21. TRACE-Transparent Bonds • Throughout 2003: All bonds rated A and above with original issue size>$1B. • March 1, 2003: All bonds rated A and above with $100M>OIS>$B. • April 14, 2003: 120 bonds rated BBB with stratified original issue sizes.

    22. 2003 Corporate Transparency (from Table 1, Panel D)

    23. Transaction Cost Measurement Methods

    24. Benchmark Methods • Most transaction cost measures require price benchmarks. • Quotes • Average price: Warga and others • Closing or opening prices • Without benchmarks, we must use econometric methods.

    25. Econometric Approaches • Bid/ask bounce is due to transaction costs. • Measure the bounce. • The Roll Serial covariance spread estimator. • Regression methods useful when we know the side trade initiators (customers) are on.

    26. A Constructive Introduction to Our Econometric Method

    27. Price and Value • Log Price = Log Value +/- trade cost • Let Qtindicate with values 1, or -1 whether trade t was initiated by a customer buyer or seller.

    28. Add Interdealer Trades • Let Itindicate with values 1 or 0 whether trade t was an interdealer trade. • Set Qt to 0 for interdealer trades. • Let dt be the unknown interdealer price impact.

    29. Let Cost Vary with Size • An average response function plus a random error.

    30. Bond Transaction Returns • Log price change between trades tand s produces a regression equation. (The trades need not be in order.)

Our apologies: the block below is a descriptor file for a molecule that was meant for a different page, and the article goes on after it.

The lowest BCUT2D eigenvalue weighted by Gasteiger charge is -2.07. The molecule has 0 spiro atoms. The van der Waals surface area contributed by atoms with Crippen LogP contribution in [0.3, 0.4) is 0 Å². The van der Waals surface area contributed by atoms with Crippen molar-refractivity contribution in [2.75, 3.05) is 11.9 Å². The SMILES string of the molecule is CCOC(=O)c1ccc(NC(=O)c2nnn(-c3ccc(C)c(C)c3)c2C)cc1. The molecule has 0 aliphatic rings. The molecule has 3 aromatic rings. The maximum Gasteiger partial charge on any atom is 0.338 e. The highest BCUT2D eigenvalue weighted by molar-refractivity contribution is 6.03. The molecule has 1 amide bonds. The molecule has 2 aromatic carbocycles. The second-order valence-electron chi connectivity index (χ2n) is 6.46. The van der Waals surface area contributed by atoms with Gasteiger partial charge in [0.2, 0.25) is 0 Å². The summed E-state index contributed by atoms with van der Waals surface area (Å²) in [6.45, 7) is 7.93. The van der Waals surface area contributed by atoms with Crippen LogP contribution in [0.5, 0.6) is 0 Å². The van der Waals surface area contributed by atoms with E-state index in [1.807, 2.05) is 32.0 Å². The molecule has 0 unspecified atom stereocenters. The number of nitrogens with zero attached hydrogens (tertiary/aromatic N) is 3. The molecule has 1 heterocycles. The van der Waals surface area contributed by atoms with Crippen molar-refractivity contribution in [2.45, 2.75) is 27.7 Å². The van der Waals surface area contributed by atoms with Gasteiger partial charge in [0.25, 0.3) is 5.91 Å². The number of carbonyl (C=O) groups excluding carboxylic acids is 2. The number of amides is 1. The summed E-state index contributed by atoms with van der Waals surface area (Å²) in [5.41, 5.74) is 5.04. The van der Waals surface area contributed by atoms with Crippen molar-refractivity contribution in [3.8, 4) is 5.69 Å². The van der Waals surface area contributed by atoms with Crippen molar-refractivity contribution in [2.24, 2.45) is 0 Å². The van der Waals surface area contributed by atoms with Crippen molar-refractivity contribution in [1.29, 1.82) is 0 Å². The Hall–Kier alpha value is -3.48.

31. Model Value Returns • Bond value returns have drift, common, and idiosyncratic components. • Random in bond-specific value.

    32. The Cost Function • Municipal bonds: • Corporate bonds:

    33. The Regression Model Combining terms gives

    34. The Error Term has variance where Dts =0, 1, or 2 counts the interdealer trades among trades t and s.

    35. Estimation Strategy • Estimate the model without the indices for each bond. • Adjust prices to remove trade costs. • Use repeat sales methods to compute the indices. • Involves weighted regressions. • Re-estimate the model with the indices.

    36. Weighted Least Squares • Estimate the model with OLS for each bond. • Use pooled constrained WLS to regress the squared residuals on independent variables to estimate the variance components. • Re-estimate the model with WLS. • Iterate until convergence.

    37. Cost Estimates • Estimated cost for a given size is • The estimate error variance is

    38. Mean Cost Estimates • Compute weighted means across bonds. For weights, use estimates of the precision of the cost estimate (inverse estimator error variance). • The data thus tell us where the information is.

    39. Results

    40. Mean Estimated Municipal Transaction Costs (Figure 1)

    41. Mean Estimated Corporate Transaction Costs (Figure 1)

    42. Alternative Cost Functions(Municipal Figure 2)

    43. By Trading Activity (Muni’s)

    44. By Trading Activity (Corp’s)

    45. By Credit Quality (Muni’s)

    46. By Credit Quality (Corp’s)

    47. By Issue Size (Muni’s)

    48. By Issue Size (Corp’s)

    49. By Bond Complexity (Muni’s)

    50. By Time Since Issuance (Muni’s)